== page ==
Following the Louisville baseball program’s fourth trip to the College World Series and third trip and five years, they face one of their toughest tasks to date. 6 of their 8 regular starting position players either left early to sign with MLB clubs who drafted them or graduated, with Devin Mann and Josh Stowers being the only ones remaining. Not only that, but they also lost their two best pitchers in the starting rotation in Brendan McKay and Kade McClure.

So to say coach Dan McDonnell has his hands full is a bit of an understatement. After waiting for the MLB Draft signing deadline to pass to see who stays and who goes, as well as seeing how the Cardinals are doing with their summer assignments, I’ve decided to take a crack at who I think will be in the starting lineup and rotation next February.

Starting Lineup/Batting Order

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  1. Ethan Stringer (CF). After having to compete for playing time with a crowded outfield, Springer decided to redshirt for the 2017 season. Playing for the Keene Swamp Bats in the New England Collegiate League, Stringer has assumed the leadoff role in most of the games he has played, posting a .294 batting average with an on-base percentage of .388. At the time of this posting, he has also stolen 4 bases and currently leads the Swamp Bats in HBP with 6. His ability to get on base as well as his base running ability makes him a perfect candidate for a leadoff hitter. During the summer, he has taken reps at both left field and center field. Though with Josh Stowers in left field, his services will do just fine in center field.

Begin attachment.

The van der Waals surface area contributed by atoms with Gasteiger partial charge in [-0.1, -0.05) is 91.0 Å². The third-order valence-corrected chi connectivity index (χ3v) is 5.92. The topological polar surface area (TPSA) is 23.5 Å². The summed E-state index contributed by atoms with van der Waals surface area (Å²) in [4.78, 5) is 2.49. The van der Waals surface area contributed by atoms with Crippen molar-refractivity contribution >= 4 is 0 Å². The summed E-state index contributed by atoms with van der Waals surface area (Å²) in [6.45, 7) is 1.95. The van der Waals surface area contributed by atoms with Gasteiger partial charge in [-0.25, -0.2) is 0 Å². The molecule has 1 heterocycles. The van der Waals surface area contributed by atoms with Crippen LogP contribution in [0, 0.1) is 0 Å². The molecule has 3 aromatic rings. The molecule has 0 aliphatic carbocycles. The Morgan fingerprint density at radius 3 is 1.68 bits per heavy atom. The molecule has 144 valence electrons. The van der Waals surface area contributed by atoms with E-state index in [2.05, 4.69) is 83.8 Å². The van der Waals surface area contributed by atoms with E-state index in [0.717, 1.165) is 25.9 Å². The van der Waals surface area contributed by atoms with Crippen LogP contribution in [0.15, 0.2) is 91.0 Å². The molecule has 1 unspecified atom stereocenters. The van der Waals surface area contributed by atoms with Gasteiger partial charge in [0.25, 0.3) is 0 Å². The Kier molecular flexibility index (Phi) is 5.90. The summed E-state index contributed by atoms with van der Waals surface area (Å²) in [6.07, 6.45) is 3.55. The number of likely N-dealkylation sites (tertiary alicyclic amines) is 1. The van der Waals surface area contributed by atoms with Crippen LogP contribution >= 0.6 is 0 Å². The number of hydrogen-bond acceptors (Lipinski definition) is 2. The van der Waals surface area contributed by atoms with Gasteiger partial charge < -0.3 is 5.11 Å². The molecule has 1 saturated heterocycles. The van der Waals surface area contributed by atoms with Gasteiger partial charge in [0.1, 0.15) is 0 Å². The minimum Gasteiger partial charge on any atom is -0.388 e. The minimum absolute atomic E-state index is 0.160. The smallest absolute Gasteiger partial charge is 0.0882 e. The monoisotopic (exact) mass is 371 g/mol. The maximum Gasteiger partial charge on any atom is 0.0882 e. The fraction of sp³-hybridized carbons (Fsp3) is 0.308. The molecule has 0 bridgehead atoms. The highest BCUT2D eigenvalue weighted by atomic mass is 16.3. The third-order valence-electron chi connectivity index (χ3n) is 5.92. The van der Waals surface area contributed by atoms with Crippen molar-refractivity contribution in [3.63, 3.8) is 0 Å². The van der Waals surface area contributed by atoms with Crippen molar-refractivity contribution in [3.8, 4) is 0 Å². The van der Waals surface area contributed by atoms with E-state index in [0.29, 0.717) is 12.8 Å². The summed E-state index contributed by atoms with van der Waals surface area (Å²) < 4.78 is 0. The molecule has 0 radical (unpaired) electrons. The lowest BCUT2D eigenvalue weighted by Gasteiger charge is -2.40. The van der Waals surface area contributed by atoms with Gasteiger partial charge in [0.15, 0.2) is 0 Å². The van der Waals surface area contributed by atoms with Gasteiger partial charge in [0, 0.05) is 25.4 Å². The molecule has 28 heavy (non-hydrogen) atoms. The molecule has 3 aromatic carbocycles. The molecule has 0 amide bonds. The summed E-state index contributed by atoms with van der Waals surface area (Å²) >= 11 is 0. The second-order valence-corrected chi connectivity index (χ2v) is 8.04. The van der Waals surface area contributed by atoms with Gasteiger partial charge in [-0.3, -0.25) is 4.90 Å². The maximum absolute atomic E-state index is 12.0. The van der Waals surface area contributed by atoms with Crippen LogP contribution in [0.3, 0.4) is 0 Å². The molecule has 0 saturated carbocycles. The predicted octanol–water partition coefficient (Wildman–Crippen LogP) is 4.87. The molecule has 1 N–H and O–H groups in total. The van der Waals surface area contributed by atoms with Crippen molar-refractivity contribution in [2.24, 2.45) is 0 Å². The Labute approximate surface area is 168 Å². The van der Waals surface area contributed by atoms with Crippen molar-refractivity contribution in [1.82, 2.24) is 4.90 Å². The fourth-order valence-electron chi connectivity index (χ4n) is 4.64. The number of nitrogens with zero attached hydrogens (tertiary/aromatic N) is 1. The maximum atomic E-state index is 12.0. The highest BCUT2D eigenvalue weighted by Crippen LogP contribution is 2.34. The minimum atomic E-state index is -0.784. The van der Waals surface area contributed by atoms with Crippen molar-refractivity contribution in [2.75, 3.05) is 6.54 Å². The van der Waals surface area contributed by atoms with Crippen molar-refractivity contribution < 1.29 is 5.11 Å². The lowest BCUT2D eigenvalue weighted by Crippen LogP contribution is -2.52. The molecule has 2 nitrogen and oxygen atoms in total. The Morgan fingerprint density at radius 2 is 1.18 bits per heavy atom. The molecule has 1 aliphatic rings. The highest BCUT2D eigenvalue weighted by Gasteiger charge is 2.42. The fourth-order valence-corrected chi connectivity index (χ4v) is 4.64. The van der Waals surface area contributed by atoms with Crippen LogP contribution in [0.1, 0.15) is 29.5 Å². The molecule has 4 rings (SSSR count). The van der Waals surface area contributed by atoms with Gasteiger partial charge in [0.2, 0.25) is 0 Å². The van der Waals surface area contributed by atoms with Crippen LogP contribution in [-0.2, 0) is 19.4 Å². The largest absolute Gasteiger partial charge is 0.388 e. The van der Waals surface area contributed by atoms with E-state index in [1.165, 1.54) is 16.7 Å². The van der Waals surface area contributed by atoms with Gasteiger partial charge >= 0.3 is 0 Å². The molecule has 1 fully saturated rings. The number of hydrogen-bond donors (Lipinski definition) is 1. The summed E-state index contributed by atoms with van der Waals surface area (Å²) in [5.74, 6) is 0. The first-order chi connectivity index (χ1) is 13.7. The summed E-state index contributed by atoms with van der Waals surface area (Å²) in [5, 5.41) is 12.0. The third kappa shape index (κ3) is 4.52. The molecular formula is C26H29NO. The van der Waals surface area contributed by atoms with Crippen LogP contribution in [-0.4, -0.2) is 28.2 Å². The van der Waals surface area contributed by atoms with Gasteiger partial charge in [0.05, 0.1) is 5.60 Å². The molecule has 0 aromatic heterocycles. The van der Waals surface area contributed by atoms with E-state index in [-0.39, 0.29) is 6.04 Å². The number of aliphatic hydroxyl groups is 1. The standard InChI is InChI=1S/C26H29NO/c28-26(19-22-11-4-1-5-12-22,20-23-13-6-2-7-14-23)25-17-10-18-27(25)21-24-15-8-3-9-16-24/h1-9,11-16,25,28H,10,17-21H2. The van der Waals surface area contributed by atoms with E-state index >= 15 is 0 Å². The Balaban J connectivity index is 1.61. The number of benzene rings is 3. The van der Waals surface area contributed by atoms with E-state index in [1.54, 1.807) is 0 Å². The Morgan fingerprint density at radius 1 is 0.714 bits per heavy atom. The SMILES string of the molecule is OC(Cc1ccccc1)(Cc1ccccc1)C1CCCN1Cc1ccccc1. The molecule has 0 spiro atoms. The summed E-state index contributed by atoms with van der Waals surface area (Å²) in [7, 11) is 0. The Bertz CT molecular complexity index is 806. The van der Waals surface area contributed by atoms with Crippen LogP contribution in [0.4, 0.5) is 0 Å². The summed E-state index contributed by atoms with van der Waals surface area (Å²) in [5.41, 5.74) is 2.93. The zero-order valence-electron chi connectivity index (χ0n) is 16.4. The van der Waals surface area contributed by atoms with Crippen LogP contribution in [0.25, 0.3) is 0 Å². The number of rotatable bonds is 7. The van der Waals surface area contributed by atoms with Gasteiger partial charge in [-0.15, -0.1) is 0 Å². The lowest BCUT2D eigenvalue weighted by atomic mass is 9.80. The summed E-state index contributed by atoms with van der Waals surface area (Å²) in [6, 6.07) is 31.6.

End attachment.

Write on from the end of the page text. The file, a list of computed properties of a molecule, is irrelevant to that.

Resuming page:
2. Adam Elliott (RF). Yes, that Adam Elliott. Many Louisville fans are unaware that the relief pitcher is also a two-way player by trade. Since there was plenty of offense being generated last season, Elliott’s services at the plate were not needed as much as his services on the mound were. In 10 games played for the Albany Dutchmen this summer, he has posted a .300 batting average with a .400 on-base percentage. The left handed batter is the perfect option for a two-hole hitter with a potential runner on first base.
  3. Devin Mann (2B). Although Devin Mann did cool off a bit to end the 2017 season, he was still one of the most consistent hitters in the lineup. In 64 games played, he logged a .268 batting average with 8 HRs and 44 RBIs. Plus, Mann was typically the three-hole hitter for the majority of the 2017 season, so he would be in his comfort zone in this part of the lineup.
  4. Josh Stowers (LF). Once Stowers became a regular addition in the outfield halfway through the 2017 season, he seized the opportunity and never looked back. In 65 games played last year, he drove in 6 HRs, 34 RBIs and his 15 doubles were good for 2nd on the team. His slugging percentage of .507 and OPS of .929 makes him the perfect player for batting cleanup.
  5. Jake Snider (1B). With Justin Lavey’s only position being at third base, and Tyler Fitzgerald going back to assuming his natural role at shortstop, infielder Jake Snider gets the nod at the remaining infield position of first base. When Fitzgerald started to struggle in the back half of the season, Snider’s role became more prominent and his experience at the plate grew. For just a freshman, he posted an impressive .286 batting average in 34 games played, mainly as a pinch or designated hitter.
  6. Tyler Fitzgerald (SS). Since Tyler Fitzgerald played so much time at third base and Devin Hairston was a gold-glove caliber shortstop, not many people know that Fitzgerald’s natural position is at SS. Even though he was a go-to pinch hitter for most of the 2017 season, he ended the season with a less than impressive .208 batting average, and had as many RBIs as Jake Snider with more than twice the at-bats.